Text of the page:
Pass The Peas
Despite what you may have heard, soul food is primarily a plant based cuisine, and one of its’ major stars is the pea. “Pass the peas.” The phrase immortalized in song by James Brown back-up band The JB’s and later Tony, Toni, Tone on their 1990 release The Revival, pays homage to a dish that holds a special place in Southern hearths and hearts.
What my Mississippi forbearers commonly referred to as field, crowder, cow or black-eyed peas, are actually beans that grow and are ready to pick and eat during summer months – only eating black-eyed peas on New Years’ Eve is an urban legend. Perhaps, years ago when many Southerners farmed or gardened, the fact anyone had peas left over until January was thought to be fortuitous and therefore foretold a lucky year.
Served year round, peas garnished with raw, chopped green onions, which are prebiotics, alongside a piece of cornbread, were frequent supper or dinner entrées when my mother was growing up. Even though my family traditionally seasoned peas with salt pork, peas alone are a protein powerhouse – 1 cup of cooked black-eyed peas contains 9 percent of the recommended daily allowance of protein for men and 11 percent for women; within that same cup is also a phenomenal 20 percent of the daily value of magnesium, calcium and iron, no fat and 11 grams of fiber. Our ancestors knew what they were doing when they gave peas the dietary center stage.
This vegan version of the Carolina classic Hoppin’ John pairs black-eyed peas with quinoa instead of white rice, which increases the protein and fiber of the dish even more. I usually cook the quinoa separately which gives you the flexibility to use it during the week in salads or with other dishes.
4 Cups Fresh or Dried Black Eyed Peas
6 Tablespoons Garlic Cloves
1 ½ Cup Okra
¼ Cup Celery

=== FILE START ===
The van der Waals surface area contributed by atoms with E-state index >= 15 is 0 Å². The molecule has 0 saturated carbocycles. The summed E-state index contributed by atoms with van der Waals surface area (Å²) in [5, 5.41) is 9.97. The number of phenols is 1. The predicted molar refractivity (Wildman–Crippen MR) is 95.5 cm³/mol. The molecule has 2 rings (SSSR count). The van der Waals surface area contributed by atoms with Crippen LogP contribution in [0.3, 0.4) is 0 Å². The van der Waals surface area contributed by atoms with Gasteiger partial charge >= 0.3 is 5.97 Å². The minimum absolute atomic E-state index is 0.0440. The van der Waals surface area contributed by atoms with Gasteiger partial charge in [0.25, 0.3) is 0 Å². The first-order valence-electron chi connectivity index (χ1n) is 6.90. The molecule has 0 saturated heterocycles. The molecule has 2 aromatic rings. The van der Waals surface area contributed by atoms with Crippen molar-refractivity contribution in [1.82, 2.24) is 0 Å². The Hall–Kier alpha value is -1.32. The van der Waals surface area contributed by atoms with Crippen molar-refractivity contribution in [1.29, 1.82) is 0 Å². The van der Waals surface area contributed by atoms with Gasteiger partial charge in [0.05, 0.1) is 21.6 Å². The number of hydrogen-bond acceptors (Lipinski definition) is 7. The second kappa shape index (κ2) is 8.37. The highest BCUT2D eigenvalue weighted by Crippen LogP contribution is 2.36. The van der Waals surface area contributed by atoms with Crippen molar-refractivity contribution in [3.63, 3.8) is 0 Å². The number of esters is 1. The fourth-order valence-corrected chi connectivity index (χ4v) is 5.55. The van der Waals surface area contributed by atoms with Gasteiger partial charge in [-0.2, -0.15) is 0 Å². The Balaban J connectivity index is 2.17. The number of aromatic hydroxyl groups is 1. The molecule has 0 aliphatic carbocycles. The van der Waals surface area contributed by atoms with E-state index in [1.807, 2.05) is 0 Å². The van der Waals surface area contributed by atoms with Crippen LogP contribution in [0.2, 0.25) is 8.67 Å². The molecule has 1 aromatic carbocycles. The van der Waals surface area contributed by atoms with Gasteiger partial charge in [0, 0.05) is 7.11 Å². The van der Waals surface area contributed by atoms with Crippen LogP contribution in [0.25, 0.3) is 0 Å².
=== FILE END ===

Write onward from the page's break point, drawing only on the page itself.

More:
4 Tablespoons Olive Oil
2 Tablespoons Vegetarian Chicken Stock
2 Tablespoons Vegetarian Beef Stock
2 Large Bay Leaves
1 Tablespoons Jane’s Krazy Mixed Up Salt
2 teaspoons Rubbed Sage
1 teaspoon Thyme
1 teaspoon Cumin
½ teaspoon Tony Chachere’s Creole Seasoning
½ teaspoon Real Salt
3 Dashes Colgin Natural Hickory Liquid Smoke
1 Dash Cayenne Pepper (Optional)
If using dried black-eyed peas: This is the norm, so the peas usually should be soaked overnight. Black-eyed peas can be given a quick 4 hour, same day soak. The results won’t be as soupy however. Place the peas in a colander and rinse thoroughly with cool water being careful to remove any hard debris or blemished peas. Place the peas in a large pot and add water to about an inch above the peas and let them soak in an uncovered pot, overnight or at least 4 hours. The next day the peas will have absorbed some of the water they soaked in. Add 2 Cups of water to the pot and place the pot on the stove, turning the burner to high. Mince the garlic and celery either with a paring knife or by using a food processor if preferred. Add to the pot. Add all remaining ingredients except the okra to the pot. Once the peas reach a rapid boil, turn the heat down to low. Wash the okra in the colander under cool water. Cut off the top stems and discard. Chop the remaining okra into ¼ inch pieces and add to the pot after the peas have been cooking 1 hour. Cook for 30 minutes to 1 additional hour.